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Extract from Blackwell, A.F. (1998). Metaphor in Diagrams
Unpublished PhD Thesis, University of Cambridge.

Chapter 2 - Diagram and Metaphor as Tools

As no image can be formed of abstract ideas, they are, of necessity, represented in our mind by particular, but variable ideas; and if an idea bear any relation to quantity of any kind, that is, if it admit of the modification of greater and less, though the archetype, as it is called, of that idea be nothing that is the object of our senses, it is nevertheless universally represented in our mind by the idea of some sensible thing.
A Description of a Set of Charts of Biography,
J. Priestley, 1804, p. 5.

This chapter reviews previous research that has investigated the application of both diagram and metaphor as cognitive tools. Much research into the use of diagrams has not considered the possibility that metaphor might be involved. Likewise, much research into metaphor has explored metaphor in language rather than in diagrams. The chapter is divided accordingly. After brief definitions of diagrams and of metaphor as subjects of psychological research, the bulk of the review considers how each can be studied as tools.

The section that discusses diagrams as tools considers general theories of external representation use in problem solving, then addresses two specific cases that have been studied in greater detail: graphs and visual programming languages. The section that discusses metaphor as a tool concentrates on the previous research in human-computer interaction that has motivated this study, as described in the introduction to chapter 1. It is this research that suggests a possible relationship between theories of metaphor and of diagram use, despite the fact that there is relatively little empirical evidence to support some of the main theories.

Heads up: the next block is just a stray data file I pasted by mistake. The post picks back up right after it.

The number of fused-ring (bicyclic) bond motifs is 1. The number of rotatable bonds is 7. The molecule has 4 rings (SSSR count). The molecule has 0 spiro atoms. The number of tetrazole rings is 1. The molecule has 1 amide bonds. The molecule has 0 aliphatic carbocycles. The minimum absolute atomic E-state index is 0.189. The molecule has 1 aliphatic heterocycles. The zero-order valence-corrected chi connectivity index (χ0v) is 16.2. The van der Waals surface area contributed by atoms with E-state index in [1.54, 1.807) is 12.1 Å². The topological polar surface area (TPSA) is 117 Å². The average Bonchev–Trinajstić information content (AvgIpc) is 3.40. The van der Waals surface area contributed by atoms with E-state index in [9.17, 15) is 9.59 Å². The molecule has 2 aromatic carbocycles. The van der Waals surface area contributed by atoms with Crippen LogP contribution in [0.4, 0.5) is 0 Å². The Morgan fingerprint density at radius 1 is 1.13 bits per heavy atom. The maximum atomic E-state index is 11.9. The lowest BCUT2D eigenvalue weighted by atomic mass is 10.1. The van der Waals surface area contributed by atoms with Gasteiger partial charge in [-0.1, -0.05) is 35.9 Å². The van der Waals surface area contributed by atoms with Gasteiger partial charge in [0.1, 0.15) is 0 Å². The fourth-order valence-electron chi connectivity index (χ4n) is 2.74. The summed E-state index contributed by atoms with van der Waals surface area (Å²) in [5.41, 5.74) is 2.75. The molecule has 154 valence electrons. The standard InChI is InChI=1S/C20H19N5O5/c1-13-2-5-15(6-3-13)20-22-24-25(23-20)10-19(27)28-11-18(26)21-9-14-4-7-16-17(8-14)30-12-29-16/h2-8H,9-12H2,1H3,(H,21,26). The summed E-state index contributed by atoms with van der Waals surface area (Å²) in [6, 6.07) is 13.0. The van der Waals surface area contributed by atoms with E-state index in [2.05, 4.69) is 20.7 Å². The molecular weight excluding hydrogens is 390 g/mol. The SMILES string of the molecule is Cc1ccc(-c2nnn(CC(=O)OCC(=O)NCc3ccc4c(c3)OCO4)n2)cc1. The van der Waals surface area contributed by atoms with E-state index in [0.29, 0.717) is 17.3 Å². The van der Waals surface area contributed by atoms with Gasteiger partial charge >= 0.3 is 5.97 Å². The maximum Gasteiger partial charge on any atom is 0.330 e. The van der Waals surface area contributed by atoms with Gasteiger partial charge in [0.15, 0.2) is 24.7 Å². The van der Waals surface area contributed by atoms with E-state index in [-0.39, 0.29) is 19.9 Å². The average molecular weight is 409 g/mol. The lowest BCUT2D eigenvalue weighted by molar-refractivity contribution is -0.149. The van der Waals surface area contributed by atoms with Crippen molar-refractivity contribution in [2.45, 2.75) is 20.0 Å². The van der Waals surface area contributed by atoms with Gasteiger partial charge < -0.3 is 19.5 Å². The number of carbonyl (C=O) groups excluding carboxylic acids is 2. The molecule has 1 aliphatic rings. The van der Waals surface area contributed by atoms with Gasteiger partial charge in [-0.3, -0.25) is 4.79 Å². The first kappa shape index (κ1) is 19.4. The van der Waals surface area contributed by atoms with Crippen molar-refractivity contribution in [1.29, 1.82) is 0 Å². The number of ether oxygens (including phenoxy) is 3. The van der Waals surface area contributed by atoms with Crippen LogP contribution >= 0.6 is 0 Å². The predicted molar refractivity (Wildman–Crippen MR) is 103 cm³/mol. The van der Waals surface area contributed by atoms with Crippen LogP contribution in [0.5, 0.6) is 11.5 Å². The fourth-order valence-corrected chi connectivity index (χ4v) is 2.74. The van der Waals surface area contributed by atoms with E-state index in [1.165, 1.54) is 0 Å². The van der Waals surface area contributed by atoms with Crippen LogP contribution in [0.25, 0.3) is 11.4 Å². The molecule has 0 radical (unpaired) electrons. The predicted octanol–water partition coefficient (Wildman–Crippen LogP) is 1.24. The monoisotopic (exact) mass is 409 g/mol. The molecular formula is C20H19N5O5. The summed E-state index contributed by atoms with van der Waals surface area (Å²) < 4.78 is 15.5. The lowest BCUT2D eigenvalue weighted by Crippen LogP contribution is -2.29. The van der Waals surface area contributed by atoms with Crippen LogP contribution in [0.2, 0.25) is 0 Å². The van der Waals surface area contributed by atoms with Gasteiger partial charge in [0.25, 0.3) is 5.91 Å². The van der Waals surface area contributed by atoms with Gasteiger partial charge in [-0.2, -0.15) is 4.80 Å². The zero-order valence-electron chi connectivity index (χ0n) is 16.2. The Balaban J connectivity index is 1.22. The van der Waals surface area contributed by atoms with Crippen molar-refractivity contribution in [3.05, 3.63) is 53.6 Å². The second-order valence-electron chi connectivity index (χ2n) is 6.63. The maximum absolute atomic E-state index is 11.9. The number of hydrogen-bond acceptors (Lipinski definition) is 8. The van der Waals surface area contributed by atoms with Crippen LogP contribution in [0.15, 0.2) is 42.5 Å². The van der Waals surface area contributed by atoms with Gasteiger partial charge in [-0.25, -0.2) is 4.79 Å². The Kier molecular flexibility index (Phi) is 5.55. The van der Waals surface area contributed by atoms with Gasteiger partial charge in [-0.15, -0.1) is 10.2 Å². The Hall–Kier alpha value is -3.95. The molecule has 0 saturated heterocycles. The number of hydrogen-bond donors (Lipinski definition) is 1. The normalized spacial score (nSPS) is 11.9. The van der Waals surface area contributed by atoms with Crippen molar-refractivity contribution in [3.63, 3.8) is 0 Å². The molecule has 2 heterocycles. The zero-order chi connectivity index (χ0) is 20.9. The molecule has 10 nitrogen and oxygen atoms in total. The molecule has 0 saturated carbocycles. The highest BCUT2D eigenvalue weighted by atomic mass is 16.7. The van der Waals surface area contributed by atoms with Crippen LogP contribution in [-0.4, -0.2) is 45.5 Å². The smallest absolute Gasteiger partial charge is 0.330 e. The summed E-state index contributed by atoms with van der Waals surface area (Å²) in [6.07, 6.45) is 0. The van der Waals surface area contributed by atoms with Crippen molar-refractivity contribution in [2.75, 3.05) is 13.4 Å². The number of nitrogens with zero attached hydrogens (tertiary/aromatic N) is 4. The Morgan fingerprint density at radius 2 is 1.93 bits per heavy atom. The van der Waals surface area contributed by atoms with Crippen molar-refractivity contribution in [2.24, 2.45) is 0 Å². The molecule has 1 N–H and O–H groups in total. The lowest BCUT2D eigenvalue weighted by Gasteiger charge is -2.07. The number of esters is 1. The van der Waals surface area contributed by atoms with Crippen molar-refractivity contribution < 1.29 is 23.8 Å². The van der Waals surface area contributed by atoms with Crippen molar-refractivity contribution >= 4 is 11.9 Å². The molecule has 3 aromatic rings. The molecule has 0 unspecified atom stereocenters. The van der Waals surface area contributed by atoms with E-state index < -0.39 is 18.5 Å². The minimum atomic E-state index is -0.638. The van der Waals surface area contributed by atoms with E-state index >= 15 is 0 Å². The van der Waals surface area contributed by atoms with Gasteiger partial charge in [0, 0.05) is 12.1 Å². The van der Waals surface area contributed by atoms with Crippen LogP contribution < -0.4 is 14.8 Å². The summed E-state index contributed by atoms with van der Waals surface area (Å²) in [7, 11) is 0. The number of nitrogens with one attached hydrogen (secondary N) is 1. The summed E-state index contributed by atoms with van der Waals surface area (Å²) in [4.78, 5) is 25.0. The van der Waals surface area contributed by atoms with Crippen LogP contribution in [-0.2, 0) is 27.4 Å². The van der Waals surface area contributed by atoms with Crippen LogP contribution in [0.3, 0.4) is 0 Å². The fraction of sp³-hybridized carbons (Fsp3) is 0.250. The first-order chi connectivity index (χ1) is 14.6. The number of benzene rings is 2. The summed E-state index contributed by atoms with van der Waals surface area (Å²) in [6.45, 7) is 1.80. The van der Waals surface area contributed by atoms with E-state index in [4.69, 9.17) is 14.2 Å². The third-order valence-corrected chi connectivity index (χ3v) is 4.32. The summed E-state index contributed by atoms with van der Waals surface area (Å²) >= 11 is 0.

Although this project originated in the study of graphical user interfaces, the methods and conclusions are applicable to a broader class of cognitive artefact (Norman 1991, Payne 1992) - diagrams. Diagrams are familiarly associated with instruction manuals (Gombrich 1990), electronics (Newsham 1995, Petre & Green 1990), software design (Martin & McClure 1985), architecture (Porter 1979), geometry (Lindsay 1989, Netz in press), general mathematics education (Pimm 1995, Kaput 1995) and symbolic logic (Shin 1991, Sowa 1993) as well as informal problem-solving (Katona 1940). Insights from these various fields are slowly being integrated in the interdisciplinary study of Thinking with Diagrams (Glasgow, Narayanan & Chandrasekaran 1995, Blackwell Ed., 1997), with conclusions that are more widely applicable to other notations, including such examples as music notation (Bent 1980), board games (Ellington, Addinall & Percival 1982) or proposals for a pictographic Esperanto (Shalit & Boonzaier 1990).

Figure 1. Continuum of representational conventions in cognitive artefacts

Within this huge range of applicability, the common nature of diagrams is most appropriately defined by contradistinction. Diagrams form the middle part of a continuum between two other classes of cognitive artefact: text and pictures (see Figure 2.1). If we regard all three as markings (Ittelson 1996) on some surface (setting aside the tasks to which they might be applied), diagrams can be distinguished from text by the fact that some aspects of a diagram are not arbitrary but are homomorphic to the information they convey. They can be distinguished from pictures by the fact that some aspects must be interpreted by convention, and cannot be deduced from structural correspondences.